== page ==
One out of every three American adults are now obese.
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To reverse this trend, we need innovative approaches to obesity, and we need them now. While new strategies and treatments are currently in the pipeline, will they be enough to prevent American healthcare from being crushed by the massive costs of treating obesity and its consequences?
How obesity affects overall health
The health problems associated with obesity are many. Obese people die at an earlier age; they are at higher risk of hypertension, stroke, coronary artery disease, venous thromboembolism, various cancers, sleep apnea, liver disease, pancreatic disease, and even some psychiatric disorders. They are also at higher risk of diabetes, which directly raises the risk of deadly heart disease.
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In 2008, the annual medical costs of obesity were estimated to be $147 billion – or 61 percent of our national healthcare costs. And these costs have surely risen since then. People who are obese are more likely to have work limitations, experience on-the-job-injuries, and file for Workers Compensation than their peers.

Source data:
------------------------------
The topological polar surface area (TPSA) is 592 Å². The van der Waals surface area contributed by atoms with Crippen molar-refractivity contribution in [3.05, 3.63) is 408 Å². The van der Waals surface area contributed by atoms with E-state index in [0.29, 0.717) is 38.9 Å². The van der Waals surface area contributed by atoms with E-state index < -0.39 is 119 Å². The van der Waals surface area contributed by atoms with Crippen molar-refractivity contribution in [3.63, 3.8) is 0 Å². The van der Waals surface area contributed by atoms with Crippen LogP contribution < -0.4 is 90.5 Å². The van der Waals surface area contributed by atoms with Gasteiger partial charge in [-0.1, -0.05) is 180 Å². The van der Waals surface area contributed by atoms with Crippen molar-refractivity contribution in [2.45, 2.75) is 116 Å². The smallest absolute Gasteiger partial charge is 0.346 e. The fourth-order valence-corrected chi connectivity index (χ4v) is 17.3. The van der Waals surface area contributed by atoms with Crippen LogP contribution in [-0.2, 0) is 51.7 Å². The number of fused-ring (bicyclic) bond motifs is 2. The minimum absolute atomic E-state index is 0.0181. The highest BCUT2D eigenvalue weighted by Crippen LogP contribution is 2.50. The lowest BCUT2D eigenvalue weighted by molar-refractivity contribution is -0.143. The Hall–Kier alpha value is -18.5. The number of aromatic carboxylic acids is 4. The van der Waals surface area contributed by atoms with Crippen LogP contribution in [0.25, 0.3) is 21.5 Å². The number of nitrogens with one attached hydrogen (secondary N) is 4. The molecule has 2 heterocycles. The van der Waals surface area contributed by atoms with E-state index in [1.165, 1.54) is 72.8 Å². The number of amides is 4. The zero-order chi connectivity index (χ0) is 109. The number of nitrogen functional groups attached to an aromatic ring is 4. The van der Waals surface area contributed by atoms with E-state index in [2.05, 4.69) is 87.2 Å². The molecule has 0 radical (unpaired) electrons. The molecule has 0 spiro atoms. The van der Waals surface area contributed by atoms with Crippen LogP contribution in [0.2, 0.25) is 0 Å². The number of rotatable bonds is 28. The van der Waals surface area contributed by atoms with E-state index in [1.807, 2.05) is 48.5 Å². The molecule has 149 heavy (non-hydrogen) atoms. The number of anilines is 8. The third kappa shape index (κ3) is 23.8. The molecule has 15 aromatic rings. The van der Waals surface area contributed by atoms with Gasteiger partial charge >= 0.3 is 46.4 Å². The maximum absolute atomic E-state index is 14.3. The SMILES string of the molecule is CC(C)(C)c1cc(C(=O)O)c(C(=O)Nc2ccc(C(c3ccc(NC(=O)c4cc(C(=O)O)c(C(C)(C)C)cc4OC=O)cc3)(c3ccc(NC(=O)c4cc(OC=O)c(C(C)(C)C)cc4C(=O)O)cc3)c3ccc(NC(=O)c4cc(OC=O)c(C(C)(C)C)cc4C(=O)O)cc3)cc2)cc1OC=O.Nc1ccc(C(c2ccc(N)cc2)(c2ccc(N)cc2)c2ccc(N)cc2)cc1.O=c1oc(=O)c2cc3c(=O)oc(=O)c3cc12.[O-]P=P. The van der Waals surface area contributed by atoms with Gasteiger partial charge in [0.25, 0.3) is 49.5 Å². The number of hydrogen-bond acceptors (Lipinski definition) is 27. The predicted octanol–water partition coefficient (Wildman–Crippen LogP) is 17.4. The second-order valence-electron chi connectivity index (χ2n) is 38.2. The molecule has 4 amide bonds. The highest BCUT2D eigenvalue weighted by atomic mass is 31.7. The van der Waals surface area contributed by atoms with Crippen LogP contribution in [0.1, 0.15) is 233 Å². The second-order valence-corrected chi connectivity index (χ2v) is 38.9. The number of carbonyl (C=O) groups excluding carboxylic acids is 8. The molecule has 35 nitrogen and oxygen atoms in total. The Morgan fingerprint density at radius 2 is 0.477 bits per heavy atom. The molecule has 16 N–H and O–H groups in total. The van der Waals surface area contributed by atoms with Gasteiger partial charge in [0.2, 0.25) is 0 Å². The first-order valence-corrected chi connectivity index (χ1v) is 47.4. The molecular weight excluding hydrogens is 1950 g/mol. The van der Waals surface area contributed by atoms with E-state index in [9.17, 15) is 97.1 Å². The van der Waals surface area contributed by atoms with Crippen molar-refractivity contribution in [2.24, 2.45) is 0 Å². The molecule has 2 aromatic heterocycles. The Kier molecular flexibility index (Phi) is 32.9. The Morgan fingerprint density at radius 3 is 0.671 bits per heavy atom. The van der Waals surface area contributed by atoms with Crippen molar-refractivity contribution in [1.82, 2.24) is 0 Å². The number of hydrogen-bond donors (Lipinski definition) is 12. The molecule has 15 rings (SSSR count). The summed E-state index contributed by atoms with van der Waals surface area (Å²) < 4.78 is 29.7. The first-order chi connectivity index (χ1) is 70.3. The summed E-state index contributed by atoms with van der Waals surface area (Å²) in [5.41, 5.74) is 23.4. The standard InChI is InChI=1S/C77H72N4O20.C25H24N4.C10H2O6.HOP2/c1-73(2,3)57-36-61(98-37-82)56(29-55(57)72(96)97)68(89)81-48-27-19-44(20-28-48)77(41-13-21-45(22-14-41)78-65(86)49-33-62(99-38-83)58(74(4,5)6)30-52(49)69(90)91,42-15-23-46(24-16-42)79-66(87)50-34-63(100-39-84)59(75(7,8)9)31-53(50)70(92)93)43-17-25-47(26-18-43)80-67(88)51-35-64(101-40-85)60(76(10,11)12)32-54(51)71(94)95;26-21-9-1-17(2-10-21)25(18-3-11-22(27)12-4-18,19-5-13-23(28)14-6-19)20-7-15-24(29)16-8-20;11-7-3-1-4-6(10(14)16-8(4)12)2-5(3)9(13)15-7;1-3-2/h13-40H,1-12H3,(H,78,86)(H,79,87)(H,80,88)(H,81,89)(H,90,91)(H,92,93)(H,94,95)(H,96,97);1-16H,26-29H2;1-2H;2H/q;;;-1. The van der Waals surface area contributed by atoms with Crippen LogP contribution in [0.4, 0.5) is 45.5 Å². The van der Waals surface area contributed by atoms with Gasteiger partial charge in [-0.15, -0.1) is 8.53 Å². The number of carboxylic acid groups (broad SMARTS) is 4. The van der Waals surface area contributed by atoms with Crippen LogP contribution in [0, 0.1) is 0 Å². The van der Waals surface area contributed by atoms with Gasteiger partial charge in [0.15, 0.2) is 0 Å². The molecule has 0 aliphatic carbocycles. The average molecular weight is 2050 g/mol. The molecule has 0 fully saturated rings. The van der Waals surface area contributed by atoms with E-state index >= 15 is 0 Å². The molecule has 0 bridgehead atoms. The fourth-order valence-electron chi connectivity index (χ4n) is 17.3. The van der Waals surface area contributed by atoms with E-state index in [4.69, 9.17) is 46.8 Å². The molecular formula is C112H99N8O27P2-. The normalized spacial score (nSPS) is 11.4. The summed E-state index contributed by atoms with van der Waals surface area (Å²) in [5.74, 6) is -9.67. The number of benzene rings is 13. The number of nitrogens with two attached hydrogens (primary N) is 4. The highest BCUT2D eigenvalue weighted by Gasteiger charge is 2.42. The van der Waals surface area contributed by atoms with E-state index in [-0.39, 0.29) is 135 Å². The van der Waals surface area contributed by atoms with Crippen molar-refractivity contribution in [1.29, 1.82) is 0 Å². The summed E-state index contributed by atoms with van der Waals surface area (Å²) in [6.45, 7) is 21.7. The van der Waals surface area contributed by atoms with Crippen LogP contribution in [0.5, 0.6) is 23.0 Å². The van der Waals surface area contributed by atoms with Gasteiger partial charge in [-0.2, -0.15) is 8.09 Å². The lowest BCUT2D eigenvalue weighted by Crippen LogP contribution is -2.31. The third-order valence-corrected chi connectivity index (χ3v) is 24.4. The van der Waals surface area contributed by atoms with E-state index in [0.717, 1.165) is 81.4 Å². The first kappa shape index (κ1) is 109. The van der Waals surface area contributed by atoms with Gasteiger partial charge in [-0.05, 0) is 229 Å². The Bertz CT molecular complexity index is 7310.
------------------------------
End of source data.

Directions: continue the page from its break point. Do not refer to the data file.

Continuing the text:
Addressing the problem
There are programs that have successfully helped people lose weight and keep it off. But for every person who loses weight, another is gaining it. Childhood obesity rates have risen drastically in recent decades. This does not bode well for the future. Things have clearly gotten out of balance.
Innovation is the answer to this and most other pressing issues in healthcare.
We need new concepts, new insights and new technology. That’s why I eagerly anticipate the next Cleveland Clinic Medical Innovation Summit, taking place October 14 to 16, 2013, at the Global Center for Health Innovation in downtown Cleveland. The subject of this year’s summit is “Finding Balance through Innovation: Obesity, Diabetes & the Metabolic Crisis.”
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Some of the biggest names in medicine, industry, law, government and media will be there to preview, discuss and learn about the most advanced technology and treatments for obesity, diabetes and metabolic disorders.
It’s one of the best places to hear and meet the scientists, investors and leading edge thinkers who are driving the future of medical innovation. Working together, we can meet the challenges of obesity and steer our nation toward a leaner, healthier future.